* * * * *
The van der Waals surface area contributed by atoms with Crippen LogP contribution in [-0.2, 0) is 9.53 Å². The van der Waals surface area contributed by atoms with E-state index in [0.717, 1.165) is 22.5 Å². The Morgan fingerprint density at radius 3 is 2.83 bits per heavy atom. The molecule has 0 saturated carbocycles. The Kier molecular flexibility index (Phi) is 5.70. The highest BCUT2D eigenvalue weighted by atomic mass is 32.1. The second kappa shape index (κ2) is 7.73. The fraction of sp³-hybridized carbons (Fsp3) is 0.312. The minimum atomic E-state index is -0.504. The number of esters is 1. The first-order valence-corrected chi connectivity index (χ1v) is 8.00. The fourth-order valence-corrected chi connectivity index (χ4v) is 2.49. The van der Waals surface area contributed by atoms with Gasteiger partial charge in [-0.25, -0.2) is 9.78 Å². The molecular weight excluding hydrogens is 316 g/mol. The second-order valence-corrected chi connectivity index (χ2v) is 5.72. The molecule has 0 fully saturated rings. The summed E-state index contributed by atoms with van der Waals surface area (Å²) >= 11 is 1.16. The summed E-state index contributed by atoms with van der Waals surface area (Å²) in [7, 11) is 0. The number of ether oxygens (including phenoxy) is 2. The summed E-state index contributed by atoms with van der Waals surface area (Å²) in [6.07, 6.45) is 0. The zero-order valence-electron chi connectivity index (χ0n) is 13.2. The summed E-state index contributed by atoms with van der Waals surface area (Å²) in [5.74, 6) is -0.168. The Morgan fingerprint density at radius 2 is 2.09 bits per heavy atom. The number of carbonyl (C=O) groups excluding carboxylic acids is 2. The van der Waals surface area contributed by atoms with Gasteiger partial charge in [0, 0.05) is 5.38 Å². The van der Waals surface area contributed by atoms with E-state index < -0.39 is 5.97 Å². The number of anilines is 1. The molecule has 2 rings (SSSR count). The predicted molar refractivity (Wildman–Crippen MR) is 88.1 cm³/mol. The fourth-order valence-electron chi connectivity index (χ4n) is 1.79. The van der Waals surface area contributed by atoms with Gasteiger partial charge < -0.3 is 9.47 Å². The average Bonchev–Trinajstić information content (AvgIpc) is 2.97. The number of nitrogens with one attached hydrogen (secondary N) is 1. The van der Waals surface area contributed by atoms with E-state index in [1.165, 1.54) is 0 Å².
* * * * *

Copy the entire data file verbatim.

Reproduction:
The van der Waals surface area contributed by atoms with Crippen LogP contribution in [-0.2, 0) is 9.53 Å². The van der Waals surface area contributed by atoms with E-state index in [0.717, 1.165) is 22.5 Å². The Morgan fingerprint density at radius 3 is 2.83 bits per heavy atom. The molecule has 0 saturated carbocycles. The Kier molecular flexibility index (Phi) is 5.70. The highest BCUT2D eigenvalue weighted by atomic mass is 32.1. The second kappa shape index (κ2) is 7.73. The fraction of sp³-hybridized carbons (Fsp3) is 0.312. The minimum atomic E-state index is -0.504. The number of esters is 1. The first-order valence-corrected chi connectivity index (χ1v) is 8.00. The fourth-order valence-corrected chi connectivity index (χ4v) is 2.49. The van der Waals surface area contributed by atoms with Gasteiger partial charge in [-0.25, -0.2) is 9.78 Å². The molecular weight excluding hydrogens is 316 g/mol. The second-order valence-corrected chi connectivity index (χ2v) is 5.72. The molecule has 0 fully saturated rings. The summed E-state index contributed by atoms with van der Waals surface area (Å²) >= 11 is 1.16. The summed E-state index contributed by atoms with van der Waals surface area (Å²) in [7, 11) is 0. The number of ether oxygens (including phenoxy) is 2. The summed E-state index contributed by atoms with van der Waals surface area (Å²) in [6.07, 6.45) is 0. The zero-order valence-electron chi connectivity index (χ0n) is 13.2. The summed E-state index contributed by atoms with van der Waals surface area (Å²) in [5.74, 6) is -0.168. The Morgan fingerprint density at radius 2 is 2.09 bits per heavy atom. The number of carbonyl (C=O) groups excluding carboxylic acids is 2. The van der Waals surface area contributed by atoms with Gasteiger partial charge in [0, 0.05) is 5.38 Å². The van der Waals surface area contributed by atoms with E-state index < -0.39 is 5.97 Å². The number of anilines is 1. The molecule has 2 rings (SSSR count). The predicted molar refractivity (Wildman–Crippen MR) is 88.1 cm³/mol. The fourth-order valence-electron chi connectivity index (χ4n) is 1.79. The van der Waals surface area contributed by atoms with Gasteiger partial charge < -0.3 is 9.47 Å². The average Bonchev–Trinajstić information content (AvgIpc) is 2.97. The number of nitrogens with one attached hydrogen (secondary N) is 1. The van der Waals surface area contributed by atoms with E-state index in [1.165, 1.54) is 0 Å².